Cystitis Pain Relief
Cystitis is also known as Urinary Tract Infections (UTIs), and it is defined as the presence of microorganisms in the urine that cannot be accounted for by contamination. The infections of Cystitis represent a wide variety of syndromes.
Causes of Cystitis
There are many possible causes of cystitis and most are infectious. The majority of these cases stem from ascending infection and the bacteria can enter from the external genitourinary structures.
Interstitial cystitis - It is sometimes called painful bladder syndrome, which refers to long-term inflammation of your bladder. Sometimes it's much more common in women, but can affect men, too.
Foreign-body cystitis - Using a catheter in your urethra for a long period can introduce infectious bacteria into your urethra or damage urethral tissue, this makes you more prone to infection.
Chemical cystitis - Exposure to certain chemicals in everyday products, such as heavily fragranced soaps or shampoos that can result in allergic reactions that cause inflammation.
Drug-induced cystitis - Your urinary system helps to flush out toxins and other unwanted substances, while the filtered remains of some medications as they leave your body can inflame your bladder.
Radiation cystitis - Radiation therapy in your pelvic region can also cause bladder inflammation.
Risk Factors of Cystitis
Risk factors for Cystitis include:
Recent urinary procedure - Urinary surgery or an exam of your urinary tract that involves medical instruments will both increase your risk of developing a urinary tract infection.
Suppressed immune system - Diabetes and other diseases that impair the immune system the body's defense against germs can increase the risk of Cystitis.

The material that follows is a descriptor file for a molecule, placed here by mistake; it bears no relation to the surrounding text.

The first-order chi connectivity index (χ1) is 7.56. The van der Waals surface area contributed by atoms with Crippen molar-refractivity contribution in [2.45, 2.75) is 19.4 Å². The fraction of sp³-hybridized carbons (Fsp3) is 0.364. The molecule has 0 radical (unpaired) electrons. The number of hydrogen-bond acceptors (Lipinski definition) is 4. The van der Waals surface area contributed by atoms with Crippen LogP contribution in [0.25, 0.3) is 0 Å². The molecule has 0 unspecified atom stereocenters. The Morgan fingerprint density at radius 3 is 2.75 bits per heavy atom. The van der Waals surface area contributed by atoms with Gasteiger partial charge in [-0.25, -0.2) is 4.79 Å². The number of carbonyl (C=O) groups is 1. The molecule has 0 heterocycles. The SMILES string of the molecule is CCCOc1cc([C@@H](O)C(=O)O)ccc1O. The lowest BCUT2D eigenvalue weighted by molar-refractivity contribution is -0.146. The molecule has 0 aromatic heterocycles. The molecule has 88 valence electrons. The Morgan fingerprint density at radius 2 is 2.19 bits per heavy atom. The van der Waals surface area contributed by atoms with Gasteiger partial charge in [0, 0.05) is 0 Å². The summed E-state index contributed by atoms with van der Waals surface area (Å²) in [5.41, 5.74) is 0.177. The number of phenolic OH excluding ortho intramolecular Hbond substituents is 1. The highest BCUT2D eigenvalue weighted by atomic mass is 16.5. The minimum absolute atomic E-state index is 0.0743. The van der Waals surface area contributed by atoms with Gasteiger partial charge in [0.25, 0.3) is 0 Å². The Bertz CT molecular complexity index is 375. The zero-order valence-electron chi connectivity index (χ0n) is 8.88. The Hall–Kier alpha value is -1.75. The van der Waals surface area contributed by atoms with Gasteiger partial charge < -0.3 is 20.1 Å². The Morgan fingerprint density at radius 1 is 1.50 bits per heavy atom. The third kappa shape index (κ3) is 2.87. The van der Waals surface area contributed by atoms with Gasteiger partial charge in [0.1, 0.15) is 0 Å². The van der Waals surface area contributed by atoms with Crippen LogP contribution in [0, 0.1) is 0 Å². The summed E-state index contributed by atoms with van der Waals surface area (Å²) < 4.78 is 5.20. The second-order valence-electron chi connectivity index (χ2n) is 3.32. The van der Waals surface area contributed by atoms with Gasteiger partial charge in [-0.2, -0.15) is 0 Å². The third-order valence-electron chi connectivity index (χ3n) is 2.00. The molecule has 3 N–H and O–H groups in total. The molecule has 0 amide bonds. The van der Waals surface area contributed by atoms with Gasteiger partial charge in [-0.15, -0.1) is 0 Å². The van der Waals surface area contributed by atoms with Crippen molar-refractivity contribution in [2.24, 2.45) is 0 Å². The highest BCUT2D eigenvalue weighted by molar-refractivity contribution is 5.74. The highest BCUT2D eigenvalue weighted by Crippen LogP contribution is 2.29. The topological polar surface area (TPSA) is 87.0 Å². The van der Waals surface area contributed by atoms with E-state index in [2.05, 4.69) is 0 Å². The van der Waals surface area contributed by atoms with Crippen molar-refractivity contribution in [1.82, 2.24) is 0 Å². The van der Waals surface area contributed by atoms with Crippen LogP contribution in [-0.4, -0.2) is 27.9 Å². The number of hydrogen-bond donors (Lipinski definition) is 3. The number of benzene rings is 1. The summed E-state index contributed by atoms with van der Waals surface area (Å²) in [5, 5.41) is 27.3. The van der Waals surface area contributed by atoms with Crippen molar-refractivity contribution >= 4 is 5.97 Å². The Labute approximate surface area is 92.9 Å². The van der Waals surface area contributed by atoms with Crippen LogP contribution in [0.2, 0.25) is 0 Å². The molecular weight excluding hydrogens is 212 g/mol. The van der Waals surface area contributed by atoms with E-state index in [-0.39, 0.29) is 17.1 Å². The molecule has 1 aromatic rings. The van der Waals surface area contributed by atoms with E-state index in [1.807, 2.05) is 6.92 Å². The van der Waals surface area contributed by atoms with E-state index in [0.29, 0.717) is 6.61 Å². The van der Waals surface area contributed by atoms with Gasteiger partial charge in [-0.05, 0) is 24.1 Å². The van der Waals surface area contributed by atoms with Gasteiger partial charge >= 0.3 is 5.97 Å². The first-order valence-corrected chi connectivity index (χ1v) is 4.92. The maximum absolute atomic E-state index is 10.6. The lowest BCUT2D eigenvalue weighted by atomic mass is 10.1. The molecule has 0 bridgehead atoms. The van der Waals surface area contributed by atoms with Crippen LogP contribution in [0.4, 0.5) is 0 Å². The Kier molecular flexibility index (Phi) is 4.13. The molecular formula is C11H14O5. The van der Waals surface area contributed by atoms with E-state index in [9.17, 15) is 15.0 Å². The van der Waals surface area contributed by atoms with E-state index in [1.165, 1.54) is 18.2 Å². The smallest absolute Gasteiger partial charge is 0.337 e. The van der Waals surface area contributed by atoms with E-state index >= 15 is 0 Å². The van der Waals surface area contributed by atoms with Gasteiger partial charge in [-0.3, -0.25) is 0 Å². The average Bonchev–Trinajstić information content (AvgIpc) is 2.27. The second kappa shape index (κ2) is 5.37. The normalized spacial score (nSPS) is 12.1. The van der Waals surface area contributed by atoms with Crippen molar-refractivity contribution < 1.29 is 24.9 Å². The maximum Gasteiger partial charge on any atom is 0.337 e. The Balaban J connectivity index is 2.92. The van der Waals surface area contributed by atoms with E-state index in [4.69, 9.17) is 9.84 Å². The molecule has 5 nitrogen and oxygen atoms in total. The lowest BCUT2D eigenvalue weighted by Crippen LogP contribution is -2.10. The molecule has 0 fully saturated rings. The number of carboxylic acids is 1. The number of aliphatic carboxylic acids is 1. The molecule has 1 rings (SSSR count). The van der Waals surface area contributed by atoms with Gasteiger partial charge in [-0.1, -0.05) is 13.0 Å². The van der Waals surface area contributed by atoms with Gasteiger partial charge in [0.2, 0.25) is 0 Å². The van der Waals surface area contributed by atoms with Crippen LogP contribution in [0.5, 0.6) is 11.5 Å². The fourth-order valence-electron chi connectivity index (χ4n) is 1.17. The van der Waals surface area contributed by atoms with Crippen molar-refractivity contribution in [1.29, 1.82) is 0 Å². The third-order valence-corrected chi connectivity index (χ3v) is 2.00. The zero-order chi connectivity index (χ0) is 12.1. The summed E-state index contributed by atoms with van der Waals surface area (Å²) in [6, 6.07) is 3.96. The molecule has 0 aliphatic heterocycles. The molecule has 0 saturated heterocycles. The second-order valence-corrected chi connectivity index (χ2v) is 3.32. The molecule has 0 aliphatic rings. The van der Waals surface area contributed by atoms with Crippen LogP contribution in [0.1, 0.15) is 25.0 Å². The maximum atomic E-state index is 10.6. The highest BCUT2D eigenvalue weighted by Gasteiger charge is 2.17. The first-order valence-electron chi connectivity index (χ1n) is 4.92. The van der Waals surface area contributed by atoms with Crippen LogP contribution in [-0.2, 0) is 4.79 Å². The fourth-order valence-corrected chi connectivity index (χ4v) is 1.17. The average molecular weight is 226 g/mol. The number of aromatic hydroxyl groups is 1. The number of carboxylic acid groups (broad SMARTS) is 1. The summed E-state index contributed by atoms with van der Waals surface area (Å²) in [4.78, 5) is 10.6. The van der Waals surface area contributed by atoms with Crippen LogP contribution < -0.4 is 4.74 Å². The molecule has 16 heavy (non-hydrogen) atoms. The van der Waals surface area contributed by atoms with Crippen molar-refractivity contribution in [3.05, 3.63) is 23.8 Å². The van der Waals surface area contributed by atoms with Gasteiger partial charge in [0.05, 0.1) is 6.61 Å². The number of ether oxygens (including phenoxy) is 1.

Urinary tract abnormalities - Babies born with urinary tract abnormalities that do not allow urine to leave the body usually or cause urine to back up in the urethra have an increased risk of cystitis.
Blockages in the urinary tract - Kidney stones or an enlarged prostate can trap urine in the bladder and increase the risk of Cystitis.
Catheter use - People who can't urinate on their own and use a tube (catheter) to urinate have an increased risk of Cystitis. This may include people who are hospitalized, people with neurological issues that make it difficult to control their ability to urinate and people who are paralyzed.
Most Cystitis risk factors for men are the same as those for women; however, having an enlarged prostate is one risk factor for a Cystitis that’s unique to men.
Diagnosis for Cystitis
The effective way to get rid of your Cystitis is talk to our doctor at Heng Kang clinic. Our doctor can diagnose a Cystitis or UTI by carrying out a physical examination, taking a medical history, and through laboratory tests. Tests and procedures used to diagnose cystitis include:
Our doctor may perform a physical examination that includes checking the vital signs, checking the abdomen, bladder area, sides, and back for pain or swelling and examining the genitals.
Our doctor may ask if the person has had other Cystitis in the past, or a family history of Cystitis.
Analyzing a urine sample
Our doctor may ask for a urine sample for lab analysis to look for white blood cells, red blood cells or bacteria. To avoid potential contamination of the sample, you'll be instructed to first wipe your genital area with an antiseptic pad and to collect the urine midstream.
For more information, you can click the consultation box at the right side of your screen or call us at (02) 8356 - 0262 to set an appointment.